Pak UAV Capability - Poised for a Revamp
Lt Gen (Dr) V K Saxena (Retd), PVSM,AVSM,VSM, Distinguished Fellow, VIF

This article attempts to trace the evolution of the Pakistan’s Unmanned Aerial Vehicle (UAV) capability over the years and analyses the impact of the proposed sale of 48 Chinese Wing Loong II armed drones to Pakistan.

The humble beginnings of the Pakistani indigenous UAV development programme can be traced to a period around 1997-981, which was the time when India was going in for import of Searcher Mk 1 UAV from Israel and the Defence Research & Development Organisation (DRDO) was already a few years into its research & development (R&D) effort into designing indigenous UAVs.

Initially, two public sector companies in Pakistan took the lead in the development efforts. These were Pakistan Aeronautical Complex (PAC) and Air Weapon Complex (AWC). Later, several other private sector players joined in, like Associated Consulting Engineers (ACES), Integrated Dynamics, SATUMA (Surveillance & Target Unmanned Aircrafts), GIDS (Global Industrial & Defence Solutions), NESCOM (National Engineering & Scientific Commission), and more.

The initial development by PAC was the ‘Ababeel’ lightweight military drone which was basically designed as an aerial target for testing new types of weapons in live firing.2 Initially it operated in the visual range (5+ km) later, a beyond visual range version of the drone (upto 140 km) was introduced, called Ababeel III. Another target drone called ‘Bazz’ (range up to 200 km) was produced a few years later by the PAC. This was followed by the next product in from PAC and ACES around 2007-08 called the ‘Uqaab’ tactical drone which had the capability of intelligence gathering, surveillance, target acquisition and reconnaissance (ISTAR)3 upto a range bracket of 300-350 km with an endurance of 5-6 hours .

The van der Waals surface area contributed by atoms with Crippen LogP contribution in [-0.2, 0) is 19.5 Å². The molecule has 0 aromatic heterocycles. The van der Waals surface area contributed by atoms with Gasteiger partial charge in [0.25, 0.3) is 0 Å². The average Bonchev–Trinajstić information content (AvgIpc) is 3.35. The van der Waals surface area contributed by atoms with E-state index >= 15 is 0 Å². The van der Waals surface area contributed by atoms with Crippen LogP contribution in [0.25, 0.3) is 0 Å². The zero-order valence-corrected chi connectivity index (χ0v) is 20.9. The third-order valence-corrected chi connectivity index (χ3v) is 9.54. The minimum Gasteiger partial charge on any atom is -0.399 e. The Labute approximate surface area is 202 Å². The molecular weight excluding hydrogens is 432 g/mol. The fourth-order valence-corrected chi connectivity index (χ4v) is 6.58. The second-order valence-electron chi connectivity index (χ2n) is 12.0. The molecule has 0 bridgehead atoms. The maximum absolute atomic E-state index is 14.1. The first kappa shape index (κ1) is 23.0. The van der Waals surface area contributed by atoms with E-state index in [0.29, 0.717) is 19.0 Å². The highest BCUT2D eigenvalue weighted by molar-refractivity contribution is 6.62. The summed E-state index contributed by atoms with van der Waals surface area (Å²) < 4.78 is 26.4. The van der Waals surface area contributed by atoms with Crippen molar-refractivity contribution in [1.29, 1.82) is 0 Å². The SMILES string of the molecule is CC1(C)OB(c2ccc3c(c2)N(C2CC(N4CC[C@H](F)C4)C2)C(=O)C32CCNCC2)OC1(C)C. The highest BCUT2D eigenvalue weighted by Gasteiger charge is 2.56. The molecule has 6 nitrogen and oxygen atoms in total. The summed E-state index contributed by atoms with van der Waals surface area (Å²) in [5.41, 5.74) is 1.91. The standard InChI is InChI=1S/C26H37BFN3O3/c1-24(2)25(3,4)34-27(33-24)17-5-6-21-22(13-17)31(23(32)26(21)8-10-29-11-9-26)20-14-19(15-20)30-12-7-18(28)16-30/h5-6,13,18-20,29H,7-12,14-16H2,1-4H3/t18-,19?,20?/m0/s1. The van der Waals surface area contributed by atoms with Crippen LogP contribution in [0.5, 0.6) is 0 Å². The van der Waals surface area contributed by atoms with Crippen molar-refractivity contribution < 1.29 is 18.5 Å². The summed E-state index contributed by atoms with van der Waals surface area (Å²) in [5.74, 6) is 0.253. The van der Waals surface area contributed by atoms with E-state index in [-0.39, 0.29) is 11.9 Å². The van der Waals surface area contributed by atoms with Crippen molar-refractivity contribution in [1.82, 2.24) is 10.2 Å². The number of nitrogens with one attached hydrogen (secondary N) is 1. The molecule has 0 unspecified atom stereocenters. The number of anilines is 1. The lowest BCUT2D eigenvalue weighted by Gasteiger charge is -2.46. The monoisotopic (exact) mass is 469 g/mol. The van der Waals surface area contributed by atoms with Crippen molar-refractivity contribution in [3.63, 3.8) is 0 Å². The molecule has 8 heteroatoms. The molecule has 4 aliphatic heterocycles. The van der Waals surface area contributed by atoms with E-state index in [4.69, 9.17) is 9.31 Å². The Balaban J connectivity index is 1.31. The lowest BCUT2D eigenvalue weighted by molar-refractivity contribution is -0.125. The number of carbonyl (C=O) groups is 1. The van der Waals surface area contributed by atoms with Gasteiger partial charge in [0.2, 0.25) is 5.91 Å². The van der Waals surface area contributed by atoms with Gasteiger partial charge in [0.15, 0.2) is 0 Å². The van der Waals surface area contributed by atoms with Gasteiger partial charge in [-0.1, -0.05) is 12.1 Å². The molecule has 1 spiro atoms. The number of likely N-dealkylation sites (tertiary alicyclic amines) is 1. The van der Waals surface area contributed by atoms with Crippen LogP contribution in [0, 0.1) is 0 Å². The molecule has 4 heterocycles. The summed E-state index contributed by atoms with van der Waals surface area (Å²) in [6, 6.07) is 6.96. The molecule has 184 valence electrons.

At around the same time, the AWC produced the ‘Bravo’ (and Bravo +) UAVs which had a tactical range of 80 km, capable of reconnaissance, surveillance, battle damage assessment and artillery fire support4. Then came ‘Jasoos’ series of UAVs manufactured by SATUMA. These had a range of 100 km and an endurance of over 5 hrs with better ISTAR capabilities than Bravo5.

Other indigenous products from the same vendor have been ‘Mukhbar’ and ‘Flemingo’ UAVs. Mukhbar is a short-range reconnaissance UAV with a range of 50 km and an endurance of 1.5 hours. Flemingo has a range of 200 + km and an endurance of 6-8 hours.6 . This vendor also makes ‘Stingray’ mini UAV for 'around the corner' and 'over the hill' surveillance (range 45 km endurance 1 hour)7.

‘Vector’ UAV is another indigenous product in the medium sized UAV class with a range of 200 km and an endurance of 4-5 hours, produced by Integrated Dynamics8. This vendor also produces ‘Shadow’ Mk II surveillance drones9, ‘Vision’ Mk I and II surveillance drones (range 100 and 150 km, endurance 5 hours+), ‘Tornado’ and ‘Nishan’ target drones, ‘Border Eagle’ surveillance drone, ‘Hornet’ surveillance drone and ‘HUMA 1’ remote sensing drone10.

Another very peculiar thing in the holding of Pakistani UAV arsenal is the fact that besides its many indigenous versions, it holds small quantities of UAVs from several different countries. For instance, it is known to hold ASN 105A and ASN 206 UAVs from China (105A - Range 155 km endurance 2 hours; 206 - range 200 km endurance 6-8 hrous), Luna UAVs from Germany (range 100 km endurance 5 hours), Snipe Mk II and Streak UAV from UK (Snipe - range 8 km endurance 35 mins; Streak - Range not known, endurance 20 mins), Falco UAV from Italy ( range 200 Km endurance 8-12 hours) and Seeker UAVs from South Africa ( range 200 Km, endurance 9 hours).